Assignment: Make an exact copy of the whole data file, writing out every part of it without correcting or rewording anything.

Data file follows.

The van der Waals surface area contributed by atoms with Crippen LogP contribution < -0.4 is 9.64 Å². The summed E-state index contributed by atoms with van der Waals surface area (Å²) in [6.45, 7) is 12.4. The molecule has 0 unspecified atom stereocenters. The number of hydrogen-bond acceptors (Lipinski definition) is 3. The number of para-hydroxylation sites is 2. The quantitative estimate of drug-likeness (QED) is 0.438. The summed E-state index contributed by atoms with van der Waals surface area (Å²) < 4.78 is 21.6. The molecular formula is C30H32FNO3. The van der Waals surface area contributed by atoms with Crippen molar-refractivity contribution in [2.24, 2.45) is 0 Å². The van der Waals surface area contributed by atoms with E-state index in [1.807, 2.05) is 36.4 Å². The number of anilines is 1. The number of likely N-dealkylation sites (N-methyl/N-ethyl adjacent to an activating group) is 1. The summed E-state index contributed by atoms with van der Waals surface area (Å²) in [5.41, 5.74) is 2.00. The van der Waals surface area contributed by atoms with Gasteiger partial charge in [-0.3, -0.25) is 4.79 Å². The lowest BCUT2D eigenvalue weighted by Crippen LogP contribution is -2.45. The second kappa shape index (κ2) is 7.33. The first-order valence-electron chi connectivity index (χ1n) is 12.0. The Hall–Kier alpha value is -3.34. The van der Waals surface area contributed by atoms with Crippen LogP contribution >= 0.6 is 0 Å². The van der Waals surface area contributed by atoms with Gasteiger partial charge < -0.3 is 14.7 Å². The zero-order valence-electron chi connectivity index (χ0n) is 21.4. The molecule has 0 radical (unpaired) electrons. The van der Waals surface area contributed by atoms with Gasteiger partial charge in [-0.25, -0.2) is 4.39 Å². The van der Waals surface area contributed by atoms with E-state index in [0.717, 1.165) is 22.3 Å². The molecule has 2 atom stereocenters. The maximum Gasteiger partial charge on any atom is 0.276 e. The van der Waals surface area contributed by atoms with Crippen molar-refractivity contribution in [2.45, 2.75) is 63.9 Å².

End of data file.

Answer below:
The van der Waals surface area contributed by atoms with Crippen LogP contribution < -0.4 is 9.64 Å². The summed E-state index contributed by atoms with van der Waals surface area (Å²) in [6.45, 7) is 12.4. The molecule has 0 unspecified atom stereocenters. The number of hydrogen-bond acceptors (Lipinski definition) is 3. The number of para-hydroxylation sites is 2. The quantitative estimate of drug-likeness (QED) is 0.438. The summed E-state index contributed by atoms with van der Waals surface area (Å²) < 4.78 is 21.6. The molecular formula is C30H32FNO3. The van der Waals surface area contributed by atoms with Crippen molar-refractivity contribution in [2.24, 2.45) is 0 Å². The van der Waals surface area contributed by atoms with E-state index in [1.807, 2.05) is 36.4 Å². The number of anilines is 1. The number of likely N-dealkylation sites (N-methyl/N-ethyl adjacent to an activating group) is 1. The summed E-state index contributed by atoms with van der Waals surface area (Å²) in [5.41, 5.74) is 2.00. The van der Waals surface area contributed by atoms with Gasteiger partial charge in [-0.3, -0.25) is 4.79 Å². The lowest BCUT2D eigenvalue weighted by Crippen LogP contribution is -2.45. The second kappa shape index (κ2) is 7.33. The first-order valence-electron chi connectivity index (χ1n) is 12.0. The Hall–Kier alpha value is -3.34. The van der Waals surface area contributed by atoms with Crippen LogP contribution >= 0.6 is 0 Å². The van der Waals surface area contributed by atoms with Gasteiger partial charge < -0.3 is 14.7 Å². The zero-order valence-electron chi connectivity index (χ0n) is 21.4. The molecule has 0 radical (unpaired) electrons. The van der Waals surface area contributed by atoms with Gasteiger partial charge in [-0.25, -0.2) is 4.39 Å². The van der Waals surface area contributed by atoms with E-state index in [0.717, 1.165) is 22.3 Å². The molecule has 2 atom stereocenters. The maximum Gasteiger partial charge on any atom is 0.276 e. The van der Waals surface area contributed by atoms with Crippen molar-refractivity contribution in [2.45, 2.75) is 63.9 Å².